I will also have time to establish good communication with indigenous rights organizations, with tribal leaders and indigenous media. Without this, our project will not have wings or wind. Dr. Shagdargen Bira’s presence exudes both the profound, universalist dimensions of indigenous wisdom with the erudition and scientific curiosity I felt in Moscow last year at Roerich Conference. In his passionate speech and compassionate presence, one feels a kind of cosmic surety that invokes a kind a of cultural reconciliation: the ancient meets the modern, the West meets the East, Spirit meets Science. But also, the great reverence one must feel for such a man is offset by his warm and practical demeanor. His eyes seem to have seen great distances, both inner and outer. And so, one feels great trust.  His daughter is the perfect complement: dynamic, driven, warm and funny. Her training as a medical doctor commands respect. And her guardianship of her father’s legacy is beyond any reproach and holds out much promise for the further study of Mongolian nomadic environmentalism and its global potential. We are indeed relieved to join purposes with such a duo.  And I am confident in the magnetic potential of our collaboration.  My dream of uniting law and culture in the service of our current challenges has now a clear form and a plan of action. My colleagues in Moscow, Vienna, and Washington will be energized by our news. And my mentor, Prof. Yutaka Tajima,  will–I hope–nod approvingly.

That this formative meeting should occur in the last hours of my visit here in Ulaanbaatar is also typical of what I understand as my Mongolian experience. Breakthroughs here are often last minute. And often in defiance of the odds. But the sense of chaos that this might convey is softened by the social consonant that is its backdrop. Perhaps that is what I have learned most from Mongolia: the overriding value of social cohesion and mutual understanding at the individual level. It is this communal vision that facilitates action and  teaches the virtues of patience and respect. I know I will take this back with me to a New York.  I have no illusions about transforming those I will rejoin there. I expect no magical conversions of friends or family. I expect a continuation of  bewilderment, self-absorption and even rejection.  But it will sting less. And my sense is that if I follow my hunches, hold onto my faith in my purpose and develop my guiding concepts, I will succeed. And I will return to Ulaanbaatar in November to work and stoke local interest.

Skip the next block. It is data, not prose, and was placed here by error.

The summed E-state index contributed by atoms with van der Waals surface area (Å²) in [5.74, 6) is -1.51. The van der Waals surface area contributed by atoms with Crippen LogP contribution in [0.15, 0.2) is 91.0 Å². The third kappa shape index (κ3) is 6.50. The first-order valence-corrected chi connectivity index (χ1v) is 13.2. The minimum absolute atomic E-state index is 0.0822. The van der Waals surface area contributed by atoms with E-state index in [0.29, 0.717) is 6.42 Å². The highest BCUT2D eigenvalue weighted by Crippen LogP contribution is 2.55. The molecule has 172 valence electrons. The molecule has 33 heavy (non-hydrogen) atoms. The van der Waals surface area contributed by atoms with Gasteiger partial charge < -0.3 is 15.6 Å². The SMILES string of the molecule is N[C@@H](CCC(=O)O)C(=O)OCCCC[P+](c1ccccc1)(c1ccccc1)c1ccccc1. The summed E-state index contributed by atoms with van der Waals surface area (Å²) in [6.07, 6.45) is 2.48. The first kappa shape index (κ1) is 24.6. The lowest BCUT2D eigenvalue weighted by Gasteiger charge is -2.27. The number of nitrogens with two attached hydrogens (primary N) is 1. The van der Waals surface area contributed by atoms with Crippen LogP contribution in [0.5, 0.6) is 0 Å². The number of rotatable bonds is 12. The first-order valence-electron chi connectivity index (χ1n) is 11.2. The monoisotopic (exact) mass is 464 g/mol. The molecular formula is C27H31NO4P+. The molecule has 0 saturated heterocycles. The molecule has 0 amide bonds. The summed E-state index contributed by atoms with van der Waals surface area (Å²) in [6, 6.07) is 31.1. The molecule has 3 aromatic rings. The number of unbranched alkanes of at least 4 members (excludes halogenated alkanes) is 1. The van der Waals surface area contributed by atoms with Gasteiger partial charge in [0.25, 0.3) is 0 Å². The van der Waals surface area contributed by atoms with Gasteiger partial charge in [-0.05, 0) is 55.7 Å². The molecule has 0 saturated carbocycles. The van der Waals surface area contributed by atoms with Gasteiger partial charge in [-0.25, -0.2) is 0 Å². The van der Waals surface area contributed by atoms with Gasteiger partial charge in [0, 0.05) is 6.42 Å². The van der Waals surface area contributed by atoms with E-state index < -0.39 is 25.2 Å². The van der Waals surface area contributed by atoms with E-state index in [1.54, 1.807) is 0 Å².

When last I saw my Shaman, he agreed to help me clear away obstacles. And, in truth, I have psychologically relied greatly on his pledge in the past several weeks. The sense of the insurmountable has been eased by the contribution of his psychic energies in this process.  And, indeed, his help has allowed me to “hang in there.” This alone has enabled the wonderful results that today has brought. 

When last I saw my Shaman, we played a traditional game involving the rolling of sheep’s anklebones like dice. He told me that he would help me if I won. Unfortunately,  I lost.  But he said he would help me anyway because he said I had a “white spirit”. He had asked me why I wanted to help Mongolia. I told him that my aim was not to help Mongolia. I told him that I was in Mongolia because I thought the answers to the world’s problems were in Mongolia, that Mongolia possesses the keys that will unlock a new era. I spoke this with great certainty. This certainty has only grown in me. He accepted my response.

I am no do-gooder. On Twitter yesterday I was accused of being an ‘odious Russian chauvinist’.  I am afraid that I am probably odious in many respects. If I am a chauvinist, this is indeed a grave fault.  But, my faults quite aside, I know I have experienced truth here in Mongolia.  In the Gobi, in Ulaanbaatar.  And I am eager to share this experience with others from around the globe. Friends and family may be the last to come along. But my vision has widened and my capacity for faith has deepened. And I wish to share this.